This is why the LCP value has been imposed which, by calculating the loading time of the largest and most problematic element on the page, it demonstrates a more accurate way to measure when the main content of a page is actually loaded for how it is perceived by the user.

LCP and Core Web Vitals

It is therefore not surprising that Google chose to include the Largest Contentful Paint among the Core Web Vitals, the essential web signals that allow to measure concretely the experience provided by the pages and that from May will become a ranking factor together with other technical signals, as we know well.

Next to the indicator to know the visual stability (Cumulative Shift Layout) and that of interactivity (First input delay), then, Google adds the measurement of loading as a discriminating for pages that offer positive experiences and those that, instead, are lacking.

How to measure the LCP: scores and meaning

The Largest Contentful Paint metric then shows the rendering time needed for the largest image or text block visible within the window.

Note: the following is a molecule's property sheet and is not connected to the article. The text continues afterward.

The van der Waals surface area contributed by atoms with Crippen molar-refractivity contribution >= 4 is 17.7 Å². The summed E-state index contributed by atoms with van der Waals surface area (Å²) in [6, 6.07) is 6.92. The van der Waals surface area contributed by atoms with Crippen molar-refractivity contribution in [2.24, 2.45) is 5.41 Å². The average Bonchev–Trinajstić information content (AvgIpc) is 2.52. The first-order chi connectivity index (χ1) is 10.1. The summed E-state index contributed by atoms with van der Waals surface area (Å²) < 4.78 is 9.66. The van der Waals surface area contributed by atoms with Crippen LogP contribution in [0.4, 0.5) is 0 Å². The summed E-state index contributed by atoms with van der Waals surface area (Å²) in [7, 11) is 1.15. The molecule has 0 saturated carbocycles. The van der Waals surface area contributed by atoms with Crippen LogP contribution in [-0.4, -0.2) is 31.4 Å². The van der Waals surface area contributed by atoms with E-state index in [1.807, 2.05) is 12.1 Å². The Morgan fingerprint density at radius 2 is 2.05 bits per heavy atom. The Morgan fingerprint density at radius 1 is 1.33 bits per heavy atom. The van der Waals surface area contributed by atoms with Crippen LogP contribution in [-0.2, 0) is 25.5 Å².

An LCP score is good when less than 2.5 seconds, while a value greater than 4 seconds is very low and “everything in the middle needs to be improved”, according to the expert.

La rappresentazione dei valori di LCPTo provide a good user experience, sites should strive to secure the LCP within the first 2.5 seconds from the start of page loading; to be sure to achieve this goal for most of our users, A good threshold to measure is the 75 % percentage of page uploads in a certain range (aggregated Lcps), segmented between mobile devices and desktops.